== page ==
Performing an intervention more quickly must not compromise safety and quality. Human error is of particular interest when considering patient safety (Stelfox et al., 2006; Cook et al., 2010; Keebler et al., 2018), and we must design systems to mitigate it. A high rate of error, especially omission error, was seen in the control group. This was seen despite the participant’s previous familiarity with the resuscitation trolley. The most frequent omission was a bougie, a backup laryngoscope and an alternative endotracheal tube size. These omissions occurred despite a calm and ordered simulated scenario and may be amplified in a ‘real life’ scenario. The impact of omissions on a hypoxic patient with a potential difficult airway is obvious. This may be a bigger problem in a remote site where the nearest store is a significant distance away, rather than in a theatre cupboard in close proximity.
The SCRAM bag reduced the total number of kit dump errors by 87.5%. A greater number of participants were able to demonstrate an error free kit dump, and those making errors made far fewer. This secondary outcome may be of greater impact clinically than our initial primary outcome. The ‘shadow template’ cognitive aid visually prompts the user to ensure all the necessary equipment is prepared in advance. Other studies using airway templates have seen similar reductions in omission rate (Long et al., 2016). It may be that the presence of the shadow template is what gives the SCRAM bag the biggest advantage over the resuscitation trolley where it is absent. The very few omission errors witnessed using the SCRAM bag were reported by operators as conscious decisions not to select a piece of equipment. Anecdotally, this was seen in the more experienced operator. This observation reminds us that standardisation of a process also requires operator compliance and that its existence does not necessarily mean that it will be used in a clinical scenario (Marshall & Mehra, 2014). Non-compliance with Difficult Airway Society guidelines has been previously reported (Green, 2009). We found that the equipment appeared to be checked more thoroughly using the SCRAM bag, perhaps owing to reduced cognitive load and increased operator bandwidth availability. The significant reduction in operator-perceived kit dump difficulty may also support this.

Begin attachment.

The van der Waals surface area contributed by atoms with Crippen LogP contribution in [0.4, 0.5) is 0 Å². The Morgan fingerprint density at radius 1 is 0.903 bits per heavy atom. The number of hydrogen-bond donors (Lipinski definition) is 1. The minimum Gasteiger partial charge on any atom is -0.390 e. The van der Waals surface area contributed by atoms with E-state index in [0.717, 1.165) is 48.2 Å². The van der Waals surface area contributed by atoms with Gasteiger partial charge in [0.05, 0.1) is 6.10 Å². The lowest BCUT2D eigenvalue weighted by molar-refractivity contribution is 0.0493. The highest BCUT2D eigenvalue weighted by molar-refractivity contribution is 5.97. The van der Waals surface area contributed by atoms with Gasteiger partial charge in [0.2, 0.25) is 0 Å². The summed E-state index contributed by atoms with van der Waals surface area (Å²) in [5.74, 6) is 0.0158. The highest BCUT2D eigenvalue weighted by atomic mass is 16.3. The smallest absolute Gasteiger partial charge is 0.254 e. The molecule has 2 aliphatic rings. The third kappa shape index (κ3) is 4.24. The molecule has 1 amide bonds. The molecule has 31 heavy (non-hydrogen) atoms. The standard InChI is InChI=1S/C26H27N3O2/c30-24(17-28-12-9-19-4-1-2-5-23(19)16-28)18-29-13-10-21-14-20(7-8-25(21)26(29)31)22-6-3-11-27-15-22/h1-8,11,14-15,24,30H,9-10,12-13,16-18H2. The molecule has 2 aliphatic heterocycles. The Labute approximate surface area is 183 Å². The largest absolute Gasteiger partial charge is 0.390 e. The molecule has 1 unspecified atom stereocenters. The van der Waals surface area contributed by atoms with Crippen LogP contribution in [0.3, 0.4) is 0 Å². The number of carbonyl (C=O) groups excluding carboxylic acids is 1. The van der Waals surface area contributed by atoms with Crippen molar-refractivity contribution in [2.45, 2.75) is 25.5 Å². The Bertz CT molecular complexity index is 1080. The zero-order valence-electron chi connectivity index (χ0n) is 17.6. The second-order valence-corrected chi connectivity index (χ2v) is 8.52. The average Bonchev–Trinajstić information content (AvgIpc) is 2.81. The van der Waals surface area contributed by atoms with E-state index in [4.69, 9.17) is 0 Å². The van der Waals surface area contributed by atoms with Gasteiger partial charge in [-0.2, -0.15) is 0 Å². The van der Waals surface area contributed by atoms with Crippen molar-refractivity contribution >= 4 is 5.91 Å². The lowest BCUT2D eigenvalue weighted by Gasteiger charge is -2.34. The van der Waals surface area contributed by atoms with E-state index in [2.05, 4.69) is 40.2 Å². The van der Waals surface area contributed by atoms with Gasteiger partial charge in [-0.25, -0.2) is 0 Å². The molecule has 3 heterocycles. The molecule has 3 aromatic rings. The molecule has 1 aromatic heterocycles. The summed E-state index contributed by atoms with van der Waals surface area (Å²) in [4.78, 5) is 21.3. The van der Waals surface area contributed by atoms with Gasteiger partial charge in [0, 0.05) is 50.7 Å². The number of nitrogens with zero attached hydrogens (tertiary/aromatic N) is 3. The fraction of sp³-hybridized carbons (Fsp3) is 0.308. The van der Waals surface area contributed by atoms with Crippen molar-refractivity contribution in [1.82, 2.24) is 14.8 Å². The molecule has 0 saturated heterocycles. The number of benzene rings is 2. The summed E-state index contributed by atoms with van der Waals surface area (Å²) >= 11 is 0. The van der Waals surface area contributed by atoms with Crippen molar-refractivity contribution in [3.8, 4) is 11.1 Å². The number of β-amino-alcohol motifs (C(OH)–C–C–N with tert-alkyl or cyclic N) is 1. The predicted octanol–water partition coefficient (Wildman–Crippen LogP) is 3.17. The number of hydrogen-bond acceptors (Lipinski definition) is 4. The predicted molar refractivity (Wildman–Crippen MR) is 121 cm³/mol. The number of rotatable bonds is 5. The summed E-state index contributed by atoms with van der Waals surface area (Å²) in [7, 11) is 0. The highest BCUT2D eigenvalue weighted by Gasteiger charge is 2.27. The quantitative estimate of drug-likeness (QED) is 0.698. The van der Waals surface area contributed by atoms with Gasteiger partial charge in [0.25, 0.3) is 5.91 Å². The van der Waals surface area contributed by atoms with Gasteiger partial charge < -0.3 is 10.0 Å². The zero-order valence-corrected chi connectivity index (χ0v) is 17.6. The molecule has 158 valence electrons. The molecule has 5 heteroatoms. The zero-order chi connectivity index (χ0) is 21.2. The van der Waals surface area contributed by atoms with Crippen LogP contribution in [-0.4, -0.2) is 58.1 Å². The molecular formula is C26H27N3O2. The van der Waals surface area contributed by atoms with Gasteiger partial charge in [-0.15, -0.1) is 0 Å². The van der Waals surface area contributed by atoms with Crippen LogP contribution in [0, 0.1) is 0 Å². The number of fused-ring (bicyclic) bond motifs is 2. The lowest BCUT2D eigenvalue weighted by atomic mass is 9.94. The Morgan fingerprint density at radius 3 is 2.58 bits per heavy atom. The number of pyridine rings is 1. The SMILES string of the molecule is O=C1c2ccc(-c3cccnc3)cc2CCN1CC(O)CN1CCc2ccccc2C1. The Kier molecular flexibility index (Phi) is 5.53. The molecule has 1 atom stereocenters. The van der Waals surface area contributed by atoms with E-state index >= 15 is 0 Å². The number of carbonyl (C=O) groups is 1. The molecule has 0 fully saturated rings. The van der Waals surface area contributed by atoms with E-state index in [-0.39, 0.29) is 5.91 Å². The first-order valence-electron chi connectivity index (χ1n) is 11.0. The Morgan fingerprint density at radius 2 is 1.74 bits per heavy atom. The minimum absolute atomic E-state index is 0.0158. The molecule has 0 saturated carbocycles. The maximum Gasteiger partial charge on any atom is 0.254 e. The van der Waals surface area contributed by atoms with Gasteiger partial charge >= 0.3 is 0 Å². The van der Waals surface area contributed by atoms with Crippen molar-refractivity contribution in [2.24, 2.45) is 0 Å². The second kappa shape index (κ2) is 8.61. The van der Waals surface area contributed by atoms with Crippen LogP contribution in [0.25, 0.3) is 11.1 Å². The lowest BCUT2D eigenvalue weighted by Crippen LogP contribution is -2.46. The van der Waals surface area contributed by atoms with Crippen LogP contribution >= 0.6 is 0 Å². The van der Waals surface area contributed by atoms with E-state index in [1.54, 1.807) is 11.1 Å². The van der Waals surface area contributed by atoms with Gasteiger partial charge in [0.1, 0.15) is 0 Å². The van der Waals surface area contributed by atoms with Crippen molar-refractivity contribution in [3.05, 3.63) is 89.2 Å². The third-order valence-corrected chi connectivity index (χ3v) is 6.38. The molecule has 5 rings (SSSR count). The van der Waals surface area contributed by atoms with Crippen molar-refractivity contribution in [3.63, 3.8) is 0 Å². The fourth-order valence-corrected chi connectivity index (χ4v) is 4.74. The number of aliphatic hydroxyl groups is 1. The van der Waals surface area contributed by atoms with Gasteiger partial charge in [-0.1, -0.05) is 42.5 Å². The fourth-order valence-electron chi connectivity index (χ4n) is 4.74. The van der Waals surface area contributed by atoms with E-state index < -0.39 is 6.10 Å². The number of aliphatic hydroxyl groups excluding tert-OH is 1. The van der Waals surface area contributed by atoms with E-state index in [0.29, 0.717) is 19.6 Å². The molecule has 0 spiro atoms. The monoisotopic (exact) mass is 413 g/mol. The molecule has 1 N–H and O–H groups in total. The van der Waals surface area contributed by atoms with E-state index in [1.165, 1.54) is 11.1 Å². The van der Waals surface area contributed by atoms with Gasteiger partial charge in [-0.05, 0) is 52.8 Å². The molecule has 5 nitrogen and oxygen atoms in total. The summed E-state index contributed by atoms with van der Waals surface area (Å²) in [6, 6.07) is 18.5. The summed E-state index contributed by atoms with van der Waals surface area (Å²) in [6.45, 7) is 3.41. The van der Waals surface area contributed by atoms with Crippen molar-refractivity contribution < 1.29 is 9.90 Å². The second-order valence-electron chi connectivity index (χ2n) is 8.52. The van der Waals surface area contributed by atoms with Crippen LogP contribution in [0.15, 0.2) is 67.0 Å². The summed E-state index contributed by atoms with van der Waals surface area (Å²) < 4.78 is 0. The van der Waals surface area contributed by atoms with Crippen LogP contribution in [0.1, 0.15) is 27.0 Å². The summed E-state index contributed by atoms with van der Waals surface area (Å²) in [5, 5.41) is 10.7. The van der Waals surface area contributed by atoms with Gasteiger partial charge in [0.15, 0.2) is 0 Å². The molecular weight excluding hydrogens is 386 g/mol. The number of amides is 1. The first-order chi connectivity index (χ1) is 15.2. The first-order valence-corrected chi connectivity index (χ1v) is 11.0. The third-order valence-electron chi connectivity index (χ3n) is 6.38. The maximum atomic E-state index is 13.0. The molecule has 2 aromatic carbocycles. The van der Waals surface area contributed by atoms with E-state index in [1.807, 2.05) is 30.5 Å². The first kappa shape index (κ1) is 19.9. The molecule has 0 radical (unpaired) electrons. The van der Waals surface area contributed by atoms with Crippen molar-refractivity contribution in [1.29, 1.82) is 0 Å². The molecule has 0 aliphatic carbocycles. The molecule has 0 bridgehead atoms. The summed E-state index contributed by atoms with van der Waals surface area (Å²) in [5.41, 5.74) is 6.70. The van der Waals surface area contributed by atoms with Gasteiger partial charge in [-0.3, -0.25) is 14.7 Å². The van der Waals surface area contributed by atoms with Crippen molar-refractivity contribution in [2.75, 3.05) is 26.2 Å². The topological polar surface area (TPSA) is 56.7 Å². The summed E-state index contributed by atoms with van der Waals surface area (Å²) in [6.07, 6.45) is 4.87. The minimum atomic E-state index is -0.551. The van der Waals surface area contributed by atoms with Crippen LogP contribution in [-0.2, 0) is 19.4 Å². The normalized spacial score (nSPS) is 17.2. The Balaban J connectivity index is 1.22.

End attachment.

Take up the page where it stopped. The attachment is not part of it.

This simulation-based study has a number of limitations. We used our institutional resuscitation trolley as a control. This is comparable to most other resuscitation trolleys in the National Health Service but may not be comparable to systems used in other non-UK institutions. The study was designed to recreate an actual remote site airway emergency; however, we were unable to fully recreate all the stressors the operator would be experiencing in this situation. We cannot discount the Hawthorne effect (Gale, 2004), and the study may not absolutely reflect how an operator may behave in an actual scenario. If this scenario were to play out in a non-simulated environment, we feel that the preparation time and error rate in both control and experimental groups is likely to increase; however, we feel that the effect seen in the experimental group would be preserved. This warrants further investigation. This study does not directly demonstrate that the SCRAM bag reduces remote site airway morbidity and mortality or improve direct patient outcomes; however, its inclusion within a remote site airway management bundle is appealing.
The SCRAM bag reduces kit dump error and improves speed in remote site airway management. It may reduce the time to definitive airway management. Further work is required, however, to ensure that it has an impact on patient airway morbidity and mortality.
Availability of data and materials
Please contact author for data requests.
The datasets generated and/or analysed during the current study are not publicly available as we have no platform for publication but are available from the corresponding author on reasonable request.
National Health Service
Scottish Ambulance Service
Structured Critical Airway Management
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Not applicable. We received no funding for this work.
Ethics approval and consent to participate
This simulation-based study was deemed exempt from formal review by the local institutional review board (IRAD ID: 224359). Written informed consent was obtained from all participants.
Consent for publication
Not applicable. No individual’s data appears in the work in any form.
BS, AW and SS have no commercial interests to declare. PS is the co-designer and developer of the SCRAM bag and receives royalties for products sold.
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Schyma, B.M., Wood, A.E., Sothisrihari, S. et al. Optimising remote site airway management kit dump using the SCRAM bag—a randomised controlled trial. Perioper Med 9, 11 (2020). https://doi.org/10.1186/s13741-020-00140-w
- Human factors
- Kit dump
- Remote site